1-20 of 198 Search Results for

brazed joints

Follow your search
Access your saved searches in your account

Would you like to receive an alert when new items match your search?
Close Modal
Sort by
Series: ASM Technical Books
Publisher: ASM International
Published: 01 August 1999
DOI: 10.31399/asm.tb.caaa.t67870161
EISBN: 978-1-62708-299-0
... Abstract This chapter describes the factors that affect the corrosion performance of aluminum assemblies joined by methods such as welding, brazing, soldering, and adhesive bonding. The factors covered include galvanic effects, crevices, and assembly stresses in products susceptible to stress...
Image
Published: 01 July 2009
Fig. 23.20 Effect of brazing temperature and time on strength and braze joint microstructure of beryllium sheet brazed with BAg-18 alloy. (Microstructures reproduced at approximately 50 wt%). Source: Grant 1979 More
Image
Published: 01 November 2011
Fig. 7.9 Diffusion process resulting in loss of identity of original brazed joint. Source: Ref 7.9 More
Image
Published: 01 September 2008
Fig. 33 Representative view of the brazed joint between the reamer body (bottom) and reamer shaft (top). Microstructure is tempered martensite. Etched with 2% nital. Original magnification: 100× More
Image
Published: 01 April 2013
Fig. 19 Incomplete penetration of filler metal (BAg-1) in a brazed joint between copper components. 20×. Source: Ref 1 More
Image
Published: 01 November 2011
Fig. 1.9 Design of a brazed joint to redistribute stress. Source: Ref 1.1 More
Image
Published: 01 June 1988
Fig. 6.30 Basic brazing joints: lap, butt, and scarf. From J. Davies and P. Simpson, Induction Heating Handbook , McGraw-Hill, Ltd., London, 1979 ( Ref 13 ) More
Image
Published: 01 June 1988
Fig. 6.31 Modified brazing joints. From J. Davies and P. Simpson, Induction Heating Handbook , McGraw-Hill, Ltd., London, 1979 ( Ref 13 ) More
Image
Published: 01 June 1988
Fig. 6.32 Brazed joint designs intended to lessen stress concentrations and fatigue failures. From J. Davies and P. Simpson, Induction Heating Handbook , McGraw-Hill, Ltd., London, 1979 ( Ref 13 ) More
Image
Published: 30 June 2023
Fig. 10.25 Tube and fin brazed joint More
Image
Published: 01 August 2005
Fig. 3.13 Tensile strength of copper-to-copper joints brazed with amorphous Cu-7P- x Ni- y Sn-7P-0.2RE braze by flame heating. The respective values of x and y are given alongside the bars on the chart. Maximum strength is achieved with 4% nickel and 6% tin. More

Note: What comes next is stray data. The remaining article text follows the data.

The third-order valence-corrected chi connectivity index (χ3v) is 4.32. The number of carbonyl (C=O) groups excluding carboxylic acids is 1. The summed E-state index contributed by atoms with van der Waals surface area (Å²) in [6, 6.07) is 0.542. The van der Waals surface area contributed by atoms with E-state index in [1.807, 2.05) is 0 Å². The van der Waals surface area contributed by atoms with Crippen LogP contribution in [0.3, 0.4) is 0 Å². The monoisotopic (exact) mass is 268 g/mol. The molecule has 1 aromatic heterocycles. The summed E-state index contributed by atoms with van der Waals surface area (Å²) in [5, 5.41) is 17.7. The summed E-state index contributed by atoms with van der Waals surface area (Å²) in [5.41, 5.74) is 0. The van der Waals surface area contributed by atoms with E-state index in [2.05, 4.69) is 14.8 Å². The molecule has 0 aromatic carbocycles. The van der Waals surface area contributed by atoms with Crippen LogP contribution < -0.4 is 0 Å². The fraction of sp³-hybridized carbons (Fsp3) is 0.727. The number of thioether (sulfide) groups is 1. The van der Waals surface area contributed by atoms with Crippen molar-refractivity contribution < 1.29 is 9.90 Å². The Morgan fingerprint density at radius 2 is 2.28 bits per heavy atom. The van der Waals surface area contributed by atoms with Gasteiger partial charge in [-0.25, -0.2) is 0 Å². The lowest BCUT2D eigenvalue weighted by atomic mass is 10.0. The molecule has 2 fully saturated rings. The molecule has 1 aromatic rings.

Image
Published: 01 August 2005
Fig. 4.21 Impact test on brazed T-joints, clearly demonstrating the role of fillets in enhancing joint strength. Substrate: mild steel. Braze: Ag-Cu-Cd-Zn More
Image
Published: 01 August 1999
Fig. 11.2 Brazed and braze-welded joints. (a) 0.10% C (0.09C-0.005SI-0.41 Mn, wt%). Brazed using a gas torch and silver solder (49.6Ag-15.0Cu-18.1 Zn-17.3Cd) as a filler metal. Nital. 250×. (b) 0.1% C (0.09C-0.005Si-0.43Mn, wt%). Furnace brazed using copper filler metal. Nital. 250×. (c More
Series: ASM Technical Books
Publisher: ASM International
Published: 01 April 2013
DOI: 10.31399/asm.tb.imub.t53720411
EISBN: 978-1-62708-305-8
... metals and the types of flaws exhibited by brazed joints. brazed joints brazing filler metals eddy current inspection liquid penetrant inspection magnetic particle inspection nondestructive inspection radiographic inspection ultrasonic inspection visual inspection welding weldments...
Image
Published: 01 June 1988
Fig. 6.29 Influence of joint thickness on theoretical strength of soldered and brazed joints. From F. W. Curtis, High Frequency Induction Heating , McGraw-Hill, New York, 1950 ( Ref 3 ) More
Image
Published: 01 November 2011
Fig. 7.7 Typical coil and joint configurations used in induction brazing: (a) solenoid coil for plug-to-tube joint (note location of brazing alloy ring), (b) internal-external coil for flange-to-tube joint (flange chamfered to assist preplaced alloy ring), (c) split solenoid coil for tube More
Image
Published: 01 August 2005
psi), with a niobium foil pressed between them. Note that joint strength is largely maintained up to 900 °C (1650 °F), which is about 400 °C (750 °F) higher than would be expected for an active copper-base brazed joint. (b) Schematic illustration of the interlayer structure used to produce the active More
Series: ASM Technical Books
Publisher: ASM International
Published: 01 August 2005
DOI: 10.31399/asm.tb.pb.t51230143
EISBN: 978-1-62708-351-5
... … … … … … … 353,000 10,000 2,470 70.0 M6 … … … … … … … 1,000,000 28,300 6,180 175 M6.5 100,000 … … … … … … 3,530,000 100,000 24,700 700 M7 … … … … … … … 10,000,000 283,000 61,800 1750 Recommended joint clearances, at the brazing temperature, for common brazes used...
Book Chapter

Series: ASM Technical Books
Publisher: ASM International
Published: 01 November 2011
DOI: 10.31399/asm.tb.jub.t53290165
EISBN: 978-1-62708-306-5
... Abstract Brazing and soldering processes use a molten filler metal to wet the mating surfaces of a joint, with or without the aid of a fluxing agent, leading to the formation of a metallurgical bond between the filler and the respective components. This chapter discusses the characteristics...
Book Chapter

Series: ASM Technical Books
Publisher: ASM International
Published: 01 August 2005
DOI: 10.31399/asm.tb.pb.t51230001
EISBN: 978-1-62708-351-5
... and spreading by the braze, despite widening of the melting range of the filler metal. Note: 316L stainless steel is sensitive to liquid metal embrittlement by copper-base brazing alloys. Adapted from Keller et al. [1990] Fig. 1.17 Effect of contact angle on fillet formation and joint filling. Low...